National Highway between Brisbane and Sydney (Functional Road Classiﬁcation 1).
The current two—way AADT is 4,300 including 9% commercial vehicles. The desired
initial roughness is 50 counts/km. Trafﬁc growth has been at the rate of 3.5%p.a. over
the past ten years and is assumed to continue. Using Tables 7.2, 7.4, E5, and Figure 7.2,
calculate the modiﬁed design traffic .(ESAs) for this pavement design. For which case
would the modiﬁed design trafﬁc be used in a pavement design instead of the initial design trafﬁc?
(6 marks) A subgrade has a dynamic cone penetration of 28mm/blow. Use Figure 5.2 to establish
its support. Based on this support select the appropriate design chart from those provided
(ECll or EClZ) to design a pavement of asphalt on cemented material (cracking not
acceptable) for a design trafﬁc of 9*106 ESAs. You may assume that asphalt costs
$200/m3 and cemented material costs $85/m3 (both placed) in order to determine the
optimal proﬁle. State all assumptions made in determining you final pavement profile.
If you were to accept that cracking of the cemented material may occur during the pavement’s design life, describe how you would make allowance for this in the analysis.
(6 marks) CEB323T1.052 cont/... QUESTION 2 (20 marks) (a) Describe three different barrier types and comment on where they should be used. (8 marks) (b) A signalised intersection has the following movement data. Movements are numbered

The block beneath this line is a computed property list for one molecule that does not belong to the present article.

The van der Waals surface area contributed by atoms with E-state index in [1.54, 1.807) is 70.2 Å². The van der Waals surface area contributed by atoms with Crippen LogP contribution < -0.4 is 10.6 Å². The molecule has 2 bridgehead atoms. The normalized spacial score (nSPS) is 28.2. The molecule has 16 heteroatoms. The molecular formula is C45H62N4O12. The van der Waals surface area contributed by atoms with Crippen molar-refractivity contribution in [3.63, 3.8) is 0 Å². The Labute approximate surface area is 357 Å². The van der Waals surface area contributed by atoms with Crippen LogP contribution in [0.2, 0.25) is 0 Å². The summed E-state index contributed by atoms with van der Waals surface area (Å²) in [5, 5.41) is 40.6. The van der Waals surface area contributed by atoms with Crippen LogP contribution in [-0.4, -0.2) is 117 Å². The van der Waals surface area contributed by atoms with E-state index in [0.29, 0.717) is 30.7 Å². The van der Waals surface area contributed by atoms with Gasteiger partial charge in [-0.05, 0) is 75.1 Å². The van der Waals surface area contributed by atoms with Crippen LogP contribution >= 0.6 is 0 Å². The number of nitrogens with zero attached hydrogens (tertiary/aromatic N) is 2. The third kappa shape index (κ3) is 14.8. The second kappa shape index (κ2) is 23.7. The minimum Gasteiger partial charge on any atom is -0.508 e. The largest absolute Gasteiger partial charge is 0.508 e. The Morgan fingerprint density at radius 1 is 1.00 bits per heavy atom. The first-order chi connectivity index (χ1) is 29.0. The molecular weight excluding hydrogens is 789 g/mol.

around the compass in the conventional manner. Movement Starting Phase Terminating Arrival Flow Saturation
Phase (veh/h) F low (veh/h)
1 B A 125 1,500
3 C A 375 1,650
5 A B 935 3,400
l l A C 875 3,600
12 B C 125 1,600 Lost time for all movements is 6s and intergreen time 55.
Practical degree of saturation for all movements is 0.90.
Minimum displayed green time for all movements is 65. Note it =y/d7, t=g+l, g = uc, y = 51/3 Respond to the following: (i) (ii) (iii) (M (V) (vi) CEB323T1.052 Draw the phase diagram for the phasing scheme set out in the table above.
(2 marks) _ From the information above calculate trial movement times for each movement under an initial 605 cycle time.
(2 marks) Draw the critical movement search diagram and identify all possible critical
paths. Identify the critical path. Identify whether the initial cycle time is sufﬁcient.